Thursday, March 24, 2016

Fertility Journey | First Specialist Visit & HSG

Starting from where I stopped at my last post, if you need to catch up go here. I found out right after Thanksgiving of 2015 that we needed to go see a fertility specialist. My doctor gave me a recommendation of one that was close, but I ended up not being able to go to them.

As soon as I found out about going to the fertility specialist, I called up my insurance provider to see what they did and did not cover. I knew from previous research that they covered some fertility treatments/diagnosis but I wanted to see exactly what was covered and if I needed a referral to go to one. I am really glad I decided to make this phone call because of what I learned from that conversation. I found out that in order for me to have fertility treatments covered I had to enroll in a specific fertility program and have a consult with a nurse in order to get coverage. Basically, it was a pain in the butt and an unnecessary step in my opinion, but I had to do it to get coverage. I had to talk with one of their nurses at an extremely inconvenient time because it was the only time I could get. The nurse did not tell me a whole lot that I did not already know about fertility treatments. The only thing she really helped me with was explaining the benefits of the program and how coverage works. I found out that everything is covered under normal insurance, meaning it counted toward my deductible and then I had 80/20 coverage until I hit my out of pocket maximum. The only thing that is different as far as fertility treatments go is that fertility specific treatments, like IUI's, IVF's and all the injections that go along with that, fall under a specific bucket where I can only spend so much money before I hit a lifetime maximum and they stop covering all treatments. But that number is pretty high, so I have some wiggle room in what treatment options I have. I am extremely grateful that my insurance will cover these treatments as I know many people do not have this luxury. The biggest and most annoying stipulation of this program is that I have to pick a fertility center that they deem a "center of excellence". This essentially means that this fertility center has been selected as a top center based on a number of qualifications, most of which depends on their pregnancy success rates. High rates of success means it is more likely that I will get pregnant and get pregnant faster without costing the insurance company too much money. There was only one center that is close to us, so we did not have any real options as to where we would go. It is not conveniently located, but again I am grateful for insurance coverage and that the fertility center is really not all that far away from us.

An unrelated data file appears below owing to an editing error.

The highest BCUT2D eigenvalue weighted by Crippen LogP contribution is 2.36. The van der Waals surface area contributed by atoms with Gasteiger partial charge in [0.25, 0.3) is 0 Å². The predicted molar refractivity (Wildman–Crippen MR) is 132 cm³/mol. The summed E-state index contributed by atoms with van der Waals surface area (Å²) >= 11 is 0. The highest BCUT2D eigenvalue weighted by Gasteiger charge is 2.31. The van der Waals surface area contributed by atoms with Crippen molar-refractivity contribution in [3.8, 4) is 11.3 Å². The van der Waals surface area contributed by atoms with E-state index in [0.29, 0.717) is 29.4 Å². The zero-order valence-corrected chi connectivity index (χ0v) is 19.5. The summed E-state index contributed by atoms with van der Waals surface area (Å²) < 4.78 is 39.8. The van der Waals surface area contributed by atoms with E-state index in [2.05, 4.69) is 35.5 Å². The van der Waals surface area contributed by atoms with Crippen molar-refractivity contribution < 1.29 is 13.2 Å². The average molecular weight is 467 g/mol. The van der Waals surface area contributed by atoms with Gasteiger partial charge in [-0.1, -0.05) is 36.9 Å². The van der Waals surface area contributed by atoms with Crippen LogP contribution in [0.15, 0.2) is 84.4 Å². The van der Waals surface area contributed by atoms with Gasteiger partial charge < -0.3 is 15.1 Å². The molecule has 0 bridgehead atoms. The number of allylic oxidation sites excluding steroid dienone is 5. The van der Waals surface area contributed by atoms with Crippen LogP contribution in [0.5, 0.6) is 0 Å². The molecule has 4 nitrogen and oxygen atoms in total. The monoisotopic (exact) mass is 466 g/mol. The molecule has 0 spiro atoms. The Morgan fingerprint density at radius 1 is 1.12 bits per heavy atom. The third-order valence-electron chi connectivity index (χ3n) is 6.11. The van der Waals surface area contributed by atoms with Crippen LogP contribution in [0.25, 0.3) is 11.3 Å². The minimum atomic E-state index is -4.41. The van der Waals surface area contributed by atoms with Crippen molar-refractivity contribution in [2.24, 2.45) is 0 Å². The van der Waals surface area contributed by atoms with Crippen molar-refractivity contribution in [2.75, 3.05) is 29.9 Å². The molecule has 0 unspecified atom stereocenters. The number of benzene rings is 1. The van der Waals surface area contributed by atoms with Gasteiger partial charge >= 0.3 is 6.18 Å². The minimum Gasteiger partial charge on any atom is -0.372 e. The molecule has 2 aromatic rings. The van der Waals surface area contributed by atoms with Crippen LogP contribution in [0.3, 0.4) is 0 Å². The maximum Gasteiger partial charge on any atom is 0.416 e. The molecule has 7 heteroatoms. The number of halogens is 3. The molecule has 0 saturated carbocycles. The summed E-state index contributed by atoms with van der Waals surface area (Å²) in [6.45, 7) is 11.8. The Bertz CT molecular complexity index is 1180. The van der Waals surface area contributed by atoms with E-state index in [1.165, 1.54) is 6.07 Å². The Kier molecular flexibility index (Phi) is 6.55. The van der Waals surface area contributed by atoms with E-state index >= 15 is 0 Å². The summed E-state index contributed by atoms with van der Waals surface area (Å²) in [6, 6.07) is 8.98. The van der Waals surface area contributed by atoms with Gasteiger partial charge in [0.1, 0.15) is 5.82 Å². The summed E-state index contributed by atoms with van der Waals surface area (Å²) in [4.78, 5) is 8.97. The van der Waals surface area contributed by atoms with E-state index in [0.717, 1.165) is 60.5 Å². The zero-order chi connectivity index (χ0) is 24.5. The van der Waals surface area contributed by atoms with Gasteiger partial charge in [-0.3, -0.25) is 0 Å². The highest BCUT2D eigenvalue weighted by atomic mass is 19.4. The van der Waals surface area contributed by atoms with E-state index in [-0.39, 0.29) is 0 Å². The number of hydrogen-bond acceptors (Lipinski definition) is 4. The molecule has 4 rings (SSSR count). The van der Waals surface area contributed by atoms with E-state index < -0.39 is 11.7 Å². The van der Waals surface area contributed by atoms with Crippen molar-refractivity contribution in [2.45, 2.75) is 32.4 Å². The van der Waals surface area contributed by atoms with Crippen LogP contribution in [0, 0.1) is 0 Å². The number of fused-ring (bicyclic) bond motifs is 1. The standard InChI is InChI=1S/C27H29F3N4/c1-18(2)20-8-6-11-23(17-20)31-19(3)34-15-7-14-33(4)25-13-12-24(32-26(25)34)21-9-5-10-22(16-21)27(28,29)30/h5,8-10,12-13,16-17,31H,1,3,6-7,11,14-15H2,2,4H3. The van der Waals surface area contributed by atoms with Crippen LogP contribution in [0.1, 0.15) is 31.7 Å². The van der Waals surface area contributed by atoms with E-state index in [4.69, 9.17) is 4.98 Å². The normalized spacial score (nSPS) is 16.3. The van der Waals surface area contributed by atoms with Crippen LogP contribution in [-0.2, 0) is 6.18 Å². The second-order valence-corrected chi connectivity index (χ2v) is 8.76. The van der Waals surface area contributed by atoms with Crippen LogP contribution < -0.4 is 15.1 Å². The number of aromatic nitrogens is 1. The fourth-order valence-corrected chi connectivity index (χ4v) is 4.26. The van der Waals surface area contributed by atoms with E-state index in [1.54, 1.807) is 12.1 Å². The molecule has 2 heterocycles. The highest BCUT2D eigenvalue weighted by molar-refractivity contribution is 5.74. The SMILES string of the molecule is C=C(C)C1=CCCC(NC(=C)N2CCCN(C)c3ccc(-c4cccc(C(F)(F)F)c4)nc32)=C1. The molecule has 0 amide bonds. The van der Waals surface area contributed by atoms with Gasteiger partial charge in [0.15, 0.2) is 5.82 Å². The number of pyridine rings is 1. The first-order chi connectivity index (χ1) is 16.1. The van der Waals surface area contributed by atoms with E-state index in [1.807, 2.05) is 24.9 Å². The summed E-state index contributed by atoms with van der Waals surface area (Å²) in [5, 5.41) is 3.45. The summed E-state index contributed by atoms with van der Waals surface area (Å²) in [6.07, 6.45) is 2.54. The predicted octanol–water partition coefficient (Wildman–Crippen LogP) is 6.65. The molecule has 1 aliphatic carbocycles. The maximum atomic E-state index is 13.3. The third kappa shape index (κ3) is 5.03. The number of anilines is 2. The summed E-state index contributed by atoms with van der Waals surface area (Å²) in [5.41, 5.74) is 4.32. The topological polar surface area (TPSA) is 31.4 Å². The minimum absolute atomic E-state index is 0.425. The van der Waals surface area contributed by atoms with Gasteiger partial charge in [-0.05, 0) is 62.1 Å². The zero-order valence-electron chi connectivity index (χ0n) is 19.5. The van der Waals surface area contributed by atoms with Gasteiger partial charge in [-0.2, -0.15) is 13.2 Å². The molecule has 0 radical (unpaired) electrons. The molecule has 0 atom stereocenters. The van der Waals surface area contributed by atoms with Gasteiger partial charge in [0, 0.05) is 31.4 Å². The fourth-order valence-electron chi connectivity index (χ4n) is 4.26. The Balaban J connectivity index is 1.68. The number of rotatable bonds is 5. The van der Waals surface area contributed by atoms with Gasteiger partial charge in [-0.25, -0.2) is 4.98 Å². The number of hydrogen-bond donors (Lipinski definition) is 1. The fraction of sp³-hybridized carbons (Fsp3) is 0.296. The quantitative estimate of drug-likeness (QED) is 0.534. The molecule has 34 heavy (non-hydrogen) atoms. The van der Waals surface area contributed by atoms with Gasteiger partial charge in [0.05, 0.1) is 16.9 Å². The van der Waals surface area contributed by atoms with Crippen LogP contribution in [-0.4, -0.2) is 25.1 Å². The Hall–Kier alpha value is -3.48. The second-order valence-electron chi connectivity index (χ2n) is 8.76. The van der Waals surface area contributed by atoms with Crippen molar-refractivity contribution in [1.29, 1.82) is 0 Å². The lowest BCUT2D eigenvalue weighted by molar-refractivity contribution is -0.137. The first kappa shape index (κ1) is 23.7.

So in December 2015, we went to see our fertility specialist for the first time. Before the initial visit, we had to fill out an extensive questionnaire where we gave our doctor as much information as we had, including all of he previous labs that we had drawn. The first visit with the fertility doctor was pretty straight forward. We basically talked about all of the information we knew about our journey so far and then she evaluated the information. She told us that everything they had tested for so far was coming back normal and that we sort of fall in the "unexplained" category. Although not completely because I do not ovulate regularly so there could be something going on there. She decided to have some more blood drawn so that she could check a few more things, like ruling out PCOS. They drew about 10 vials of blood and it was crazy to see all of the vials lined up to be filled. The bill from all those labs was well over $1,500, but our insurance covered most of it so we only had to pay like $200. My doctor also performed so she could see my uterus and my ovaries for herself. She did tell me that some women can have endometriosis and their only symptom is infertility. The only way you can fully diagnose that is to do exploratory surgery, but in most cases it is easier to just fix the symptom--meaning get pregnant. We then came up with a short term plan, which was to have an HSG test done(more on that later), have more blood drawn and then meet to discuss treatments once all the results came back.